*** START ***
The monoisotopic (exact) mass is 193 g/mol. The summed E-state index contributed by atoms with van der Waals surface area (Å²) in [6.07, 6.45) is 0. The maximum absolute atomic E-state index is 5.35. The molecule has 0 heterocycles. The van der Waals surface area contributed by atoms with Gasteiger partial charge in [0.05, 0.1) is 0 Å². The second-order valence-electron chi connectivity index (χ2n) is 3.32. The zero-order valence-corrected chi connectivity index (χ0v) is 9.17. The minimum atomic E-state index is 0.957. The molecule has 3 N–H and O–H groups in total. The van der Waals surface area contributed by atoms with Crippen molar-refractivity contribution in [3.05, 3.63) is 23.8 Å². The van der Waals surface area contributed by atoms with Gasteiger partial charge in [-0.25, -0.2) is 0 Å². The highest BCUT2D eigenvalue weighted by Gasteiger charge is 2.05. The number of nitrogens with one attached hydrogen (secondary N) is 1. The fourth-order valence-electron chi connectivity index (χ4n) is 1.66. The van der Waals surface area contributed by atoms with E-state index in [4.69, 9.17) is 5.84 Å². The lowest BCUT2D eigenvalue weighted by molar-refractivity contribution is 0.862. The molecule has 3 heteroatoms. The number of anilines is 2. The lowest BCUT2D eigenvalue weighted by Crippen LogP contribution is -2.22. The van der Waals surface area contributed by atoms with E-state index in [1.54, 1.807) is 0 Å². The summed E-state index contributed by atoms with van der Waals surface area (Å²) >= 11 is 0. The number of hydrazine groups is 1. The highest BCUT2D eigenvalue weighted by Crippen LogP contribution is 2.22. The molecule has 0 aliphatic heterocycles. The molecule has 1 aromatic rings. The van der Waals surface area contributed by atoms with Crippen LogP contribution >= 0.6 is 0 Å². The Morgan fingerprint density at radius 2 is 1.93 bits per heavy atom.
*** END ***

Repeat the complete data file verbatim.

The monoisotopic (exact) mass is 193 g/mol. The summed E-state index contributed by atoms with van der Waals surface area (Å²) in [6.07, 6.45) is 0. The maximum absolute atomic E-state index is 5.35. The molecule has 0 heterocycles. The van der Waals surface area contributed by atoms with Gasteiger partial charge in [0.05, 0.1) is 0 Å². The second-order valence-electron chi connectivity index (χ2n) is 3.32. The zero-order valence-corrected chi connectivity index (χ0v) is 9.17. The minimum atomic E-state index is 0.957. The molecule has 3 N–H and O–H groups in total. The van der Waals surface area contributed by atoms with Crippen molar-refractivity contribution in [3.05, 3.63) is 23.8 Å². The van der Waals surface area contributed by atoms with Gasteiger partial charge in [-0.25, -0.2) is 0 Å². The highest BCUT2D eigenvalue weighted by Gasteiger charge is 2.05. The number of nitrogens with one attached hydrogen (secondary N) is 1. The fourth-order valence-electron chi connectivity index (χ4n) is 1.66. The van der Waals surface area contributed by atoms with E-state index in [4.69, 9.17) is 5.84 Å². The lowest BCUT2D eigenvalue weighted by molar-refractivity contribution is 0.862. The molecule has 3 heteroatoms. The number of anilines is 2. The lowest BCUT2D eigenvalue weighted by Crippen LogP contribution is -2.22. The van der Waals surface area contributed by atoms with E-state index in [1.54, 1.807) is 0 Å². The summed E-state index contributed by atoms with van der Waals surface area (Å²) >= 11 is 0. The number of hydrazine groups is 1. The highest BCUT2D eigenvalue weighted by Crippen LogP contribution is 2.22. The molecule has 0 aliphatic heterocycles. The molecule has 1 aromatic rings. The van der Waals surface area contributed by atoms with Crippen LogP contribution >= 0.6 is 0 Å². The Morgan fingerprint density at radius 2 is 1.93 bits per heavy atom.